It was July 12, 2016, when then-Gov. Mark Dayton convened a public meeting of the minds in Cloverdale Town Hall on the outskirts of Nashwauk, the Itasca County city of fewer than 1,000 residents where the embattled iron ore project in question lies.
In the large chambers that afternoon, with the governor, were members of the Iron Range Delegation at the time, tradesmen and union leaders, former 8th District U.S. Rep. Rick Nolan and Lourenco Goncalves, the chairman, president and CEO of Cleveland-Cliffs, among many others.
The gist of the meeting centered on $49 million owed to local contractors. Hibbing Taconite was scantily discussed — if at all — as frustrations came to head when Essar Steel Minnesota declared bankruptcy days earlier on the long-anticipated, half-built project in Nashwauk.
Intentions at the time were for the state of Minnesota to secure the leases from the bankruptcy court — which didn’t happen — and pass them along to Cliffs to develop the site. As history would soon tell, the lease termination attempt by the state was ruled invalid by the court, and the first full-fledge attempt of the governor, DNR, Iron Range Delegation and union and trades members together to give Cliffs control of the project fell apart.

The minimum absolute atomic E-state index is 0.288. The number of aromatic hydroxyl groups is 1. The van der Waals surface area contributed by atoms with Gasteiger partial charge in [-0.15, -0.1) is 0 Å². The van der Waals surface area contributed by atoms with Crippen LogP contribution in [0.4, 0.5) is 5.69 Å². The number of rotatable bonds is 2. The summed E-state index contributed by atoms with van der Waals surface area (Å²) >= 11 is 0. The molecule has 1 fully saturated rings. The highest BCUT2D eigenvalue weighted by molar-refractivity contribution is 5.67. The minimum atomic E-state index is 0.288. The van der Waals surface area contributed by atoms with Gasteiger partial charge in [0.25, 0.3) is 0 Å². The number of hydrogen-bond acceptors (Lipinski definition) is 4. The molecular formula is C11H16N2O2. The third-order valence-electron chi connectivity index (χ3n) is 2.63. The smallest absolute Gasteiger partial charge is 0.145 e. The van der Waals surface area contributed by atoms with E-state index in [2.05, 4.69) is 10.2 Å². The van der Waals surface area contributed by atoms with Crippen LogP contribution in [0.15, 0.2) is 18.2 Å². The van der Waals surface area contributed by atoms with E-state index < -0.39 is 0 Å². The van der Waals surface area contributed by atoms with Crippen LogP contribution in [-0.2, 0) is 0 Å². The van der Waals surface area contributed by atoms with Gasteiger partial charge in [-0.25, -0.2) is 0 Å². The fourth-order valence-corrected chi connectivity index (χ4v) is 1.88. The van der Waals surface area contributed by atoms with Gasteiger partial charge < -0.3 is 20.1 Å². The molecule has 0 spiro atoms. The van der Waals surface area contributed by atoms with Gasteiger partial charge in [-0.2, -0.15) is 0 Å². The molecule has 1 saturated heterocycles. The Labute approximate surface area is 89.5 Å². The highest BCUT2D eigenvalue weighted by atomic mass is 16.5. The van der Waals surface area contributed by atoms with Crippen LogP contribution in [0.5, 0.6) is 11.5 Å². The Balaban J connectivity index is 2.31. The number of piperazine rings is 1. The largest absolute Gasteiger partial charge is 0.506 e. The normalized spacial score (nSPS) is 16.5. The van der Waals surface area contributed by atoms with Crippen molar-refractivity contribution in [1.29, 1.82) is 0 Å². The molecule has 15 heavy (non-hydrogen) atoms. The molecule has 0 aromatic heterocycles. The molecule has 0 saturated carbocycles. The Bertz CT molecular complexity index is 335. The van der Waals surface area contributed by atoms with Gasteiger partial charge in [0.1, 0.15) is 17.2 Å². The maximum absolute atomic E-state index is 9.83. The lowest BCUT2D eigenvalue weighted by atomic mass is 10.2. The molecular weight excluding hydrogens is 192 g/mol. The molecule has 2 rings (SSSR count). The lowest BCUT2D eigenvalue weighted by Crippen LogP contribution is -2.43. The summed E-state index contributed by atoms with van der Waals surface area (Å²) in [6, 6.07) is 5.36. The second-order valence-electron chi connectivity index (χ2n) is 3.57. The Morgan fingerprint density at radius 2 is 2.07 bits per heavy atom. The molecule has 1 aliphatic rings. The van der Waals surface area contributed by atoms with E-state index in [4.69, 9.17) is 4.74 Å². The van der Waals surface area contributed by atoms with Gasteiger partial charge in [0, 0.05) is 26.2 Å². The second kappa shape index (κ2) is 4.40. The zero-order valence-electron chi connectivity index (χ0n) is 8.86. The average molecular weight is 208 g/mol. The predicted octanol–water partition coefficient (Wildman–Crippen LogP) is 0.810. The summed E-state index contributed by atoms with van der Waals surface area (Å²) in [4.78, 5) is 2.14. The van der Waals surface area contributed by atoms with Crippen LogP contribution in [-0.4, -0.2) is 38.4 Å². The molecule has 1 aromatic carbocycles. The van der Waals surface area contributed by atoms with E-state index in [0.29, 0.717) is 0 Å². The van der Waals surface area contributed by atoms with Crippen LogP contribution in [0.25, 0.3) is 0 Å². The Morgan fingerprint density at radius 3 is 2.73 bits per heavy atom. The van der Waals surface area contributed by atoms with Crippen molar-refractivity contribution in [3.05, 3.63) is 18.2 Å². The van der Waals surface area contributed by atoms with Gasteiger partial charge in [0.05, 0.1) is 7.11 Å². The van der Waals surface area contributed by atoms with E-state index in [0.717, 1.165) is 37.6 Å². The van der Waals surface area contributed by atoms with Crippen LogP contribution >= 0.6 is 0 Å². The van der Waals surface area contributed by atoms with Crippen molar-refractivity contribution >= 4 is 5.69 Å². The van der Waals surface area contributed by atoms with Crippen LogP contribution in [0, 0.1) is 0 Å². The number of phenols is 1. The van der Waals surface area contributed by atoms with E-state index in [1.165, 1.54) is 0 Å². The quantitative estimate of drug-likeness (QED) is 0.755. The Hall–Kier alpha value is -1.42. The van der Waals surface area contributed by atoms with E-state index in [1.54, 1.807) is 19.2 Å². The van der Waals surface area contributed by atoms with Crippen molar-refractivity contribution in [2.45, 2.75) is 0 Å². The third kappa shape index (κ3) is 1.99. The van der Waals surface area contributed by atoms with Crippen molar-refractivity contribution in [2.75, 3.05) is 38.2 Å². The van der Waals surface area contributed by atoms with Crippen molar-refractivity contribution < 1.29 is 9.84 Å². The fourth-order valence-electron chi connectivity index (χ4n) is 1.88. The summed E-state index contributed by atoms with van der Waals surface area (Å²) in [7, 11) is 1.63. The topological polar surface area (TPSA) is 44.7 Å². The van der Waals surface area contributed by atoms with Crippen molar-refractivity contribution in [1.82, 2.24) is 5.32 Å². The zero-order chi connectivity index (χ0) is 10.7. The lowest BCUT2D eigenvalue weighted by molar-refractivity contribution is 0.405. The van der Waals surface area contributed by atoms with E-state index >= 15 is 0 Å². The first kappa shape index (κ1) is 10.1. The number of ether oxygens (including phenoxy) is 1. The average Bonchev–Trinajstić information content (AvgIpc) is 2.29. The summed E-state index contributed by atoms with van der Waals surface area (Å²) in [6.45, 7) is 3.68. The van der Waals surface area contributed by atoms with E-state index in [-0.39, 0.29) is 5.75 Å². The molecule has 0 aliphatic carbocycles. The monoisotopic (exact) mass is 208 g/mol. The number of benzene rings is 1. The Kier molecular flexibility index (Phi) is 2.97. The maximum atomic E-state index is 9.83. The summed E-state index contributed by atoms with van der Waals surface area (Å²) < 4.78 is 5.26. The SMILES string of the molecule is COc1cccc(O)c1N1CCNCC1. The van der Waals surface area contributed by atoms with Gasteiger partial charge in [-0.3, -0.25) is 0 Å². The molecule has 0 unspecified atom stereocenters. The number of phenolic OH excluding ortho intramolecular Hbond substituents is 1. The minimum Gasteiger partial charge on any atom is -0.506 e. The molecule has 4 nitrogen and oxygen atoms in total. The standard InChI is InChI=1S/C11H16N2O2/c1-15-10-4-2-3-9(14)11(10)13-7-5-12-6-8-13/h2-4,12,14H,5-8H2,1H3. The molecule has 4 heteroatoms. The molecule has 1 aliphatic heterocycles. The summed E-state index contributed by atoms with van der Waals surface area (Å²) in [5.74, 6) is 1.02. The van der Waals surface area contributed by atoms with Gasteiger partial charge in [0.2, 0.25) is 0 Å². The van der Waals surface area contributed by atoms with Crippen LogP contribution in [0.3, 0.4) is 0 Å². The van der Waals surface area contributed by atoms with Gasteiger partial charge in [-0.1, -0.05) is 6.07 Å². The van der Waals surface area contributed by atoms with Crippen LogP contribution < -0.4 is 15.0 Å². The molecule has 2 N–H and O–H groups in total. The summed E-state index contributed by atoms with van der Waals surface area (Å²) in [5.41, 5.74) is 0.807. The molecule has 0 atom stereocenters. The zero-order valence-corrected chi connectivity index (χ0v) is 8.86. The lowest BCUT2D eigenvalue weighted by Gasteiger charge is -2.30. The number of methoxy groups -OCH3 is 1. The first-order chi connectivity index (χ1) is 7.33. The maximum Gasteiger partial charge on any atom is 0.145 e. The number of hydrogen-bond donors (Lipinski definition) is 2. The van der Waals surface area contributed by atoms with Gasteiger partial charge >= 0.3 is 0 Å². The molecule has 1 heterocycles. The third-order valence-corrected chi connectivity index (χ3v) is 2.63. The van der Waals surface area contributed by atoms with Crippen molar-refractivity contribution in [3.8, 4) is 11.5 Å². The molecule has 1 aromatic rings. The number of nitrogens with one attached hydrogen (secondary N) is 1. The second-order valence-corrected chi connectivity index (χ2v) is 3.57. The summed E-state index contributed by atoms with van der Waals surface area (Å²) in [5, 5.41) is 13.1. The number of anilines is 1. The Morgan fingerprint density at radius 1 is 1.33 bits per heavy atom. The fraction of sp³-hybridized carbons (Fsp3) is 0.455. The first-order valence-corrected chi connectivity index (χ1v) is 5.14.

It was that point, where all the pieces would never align in unison at the same time, with the same game plan for the site — and that’s where the story of Hibbing Taconite’s looming ore reserve shortage truly begins in recent history.
A history lesson Nashwauk
Mesabi Metallics, the rebranded version of Essar Steel MInnesota, began moving forward on the Essar in early 2017 navigating bankruptcy, and as allowed by a federal bankruptcy judge during the bidding process for its future ownership.
Cliffs made what Goncalves would later call a liquidation bid on the project, but an unexpected entity emerged and was awarded the project. They were called Chippewa Capital Partners, led by a former health care executive named Tom Clarke, who also purchased the Magnetation plant in nearby Coleraine and Reynolds, Ind. from bankruptcy.
As Dayton said in 2017: “We have no reason to believe they won’t be successful,” noting its commitments were more than Essar Global, who was sued by Mesabi Metallics after filing the $1.1 billion bankruptcy case for laundering money from the Minnesota site to its other operations (The suit is ongoing, but Essar lost).